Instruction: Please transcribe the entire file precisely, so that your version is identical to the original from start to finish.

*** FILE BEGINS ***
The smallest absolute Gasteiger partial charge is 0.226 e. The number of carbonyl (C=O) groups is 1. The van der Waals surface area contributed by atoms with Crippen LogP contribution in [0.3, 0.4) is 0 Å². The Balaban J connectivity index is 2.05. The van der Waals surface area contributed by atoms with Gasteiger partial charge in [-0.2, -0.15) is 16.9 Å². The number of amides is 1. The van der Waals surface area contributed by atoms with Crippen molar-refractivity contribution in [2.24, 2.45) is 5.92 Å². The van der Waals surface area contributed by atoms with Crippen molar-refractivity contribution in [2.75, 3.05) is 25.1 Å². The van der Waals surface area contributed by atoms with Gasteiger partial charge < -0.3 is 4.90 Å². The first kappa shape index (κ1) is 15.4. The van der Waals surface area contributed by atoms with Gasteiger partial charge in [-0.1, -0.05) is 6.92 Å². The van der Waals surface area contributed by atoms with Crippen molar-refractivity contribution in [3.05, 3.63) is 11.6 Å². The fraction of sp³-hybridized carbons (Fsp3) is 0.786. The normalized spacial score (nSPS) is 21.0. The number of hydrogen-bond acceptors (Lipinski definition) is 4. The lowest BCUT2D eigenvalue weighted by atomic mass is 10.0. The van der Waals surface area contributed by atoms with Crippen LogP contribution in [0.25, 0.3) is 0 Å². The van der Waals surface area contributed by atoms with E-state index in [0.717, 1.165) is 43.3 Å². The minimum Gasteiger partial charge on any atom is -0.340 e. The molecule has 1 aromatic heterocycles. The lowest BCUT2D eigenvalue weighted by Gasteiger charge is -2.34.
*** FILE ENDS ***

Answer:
The smallest absolute Gasteiger partial charge is 0.226 e. The number of carbonyl (C=O) groups is 1. The van der Waals surface area contributed by atoms with Crippen LogP contribution in [0.3, 0.4) is 0 Å². The Balaban J connectivity index is 2.05. The van der Waals surface area contributed by atoms with Gasteiger partial charge in [-0.2, -0.15) is 16.9 Å². The number of amides is 1. The van der Waals surface area contributed by atoms with Crippen molar-refractivity contribution in [2.24, 2.45) is 5.92 Å². The van der Waals surface area contributed by atoms with Crippen molar-refractivity contribution in [2.75, 3.05) is 25.1 Å². The van der Waals surface area contributed by atoms with Gasteiger partial charge < -0.3 is 4.90 Å². The first kappa shape index (κ1) is 15.4. The van der Waals surface area contributed by atoms with Gasteiger partial charge in [-0.1, -0.05) is 6.92 Å². The van der Waals surface area contributed by atoms with Crippen molar-refractivity contribution in [3.05, 3.63) is 11.6 Å². The fraction of sp³-hybridized carbons (Fsp3) is 0.786. The normalized spacial score (nSPS) is 21.0. The number of hydrogen-bond acceptors (Lipinski definition) is 4. The lowest BCUT2D eigenvalue weighted by atomic mass is 10.0. The van der Waals surface area contributed by atoms with Crippen LogP contribution in [0.25, 0.3) is 0 Å². The van der Waals surface area contributed by atoms with E-state index in [0.717, 1.165) is 43.3 Å². The minimum Gasteiger partial charge on any atom is -0.340 e. The molecule has 1 aromatic heterocycles. The lowest BCUT2D eigenvalue weighted by Gasteiger charge is -2.34.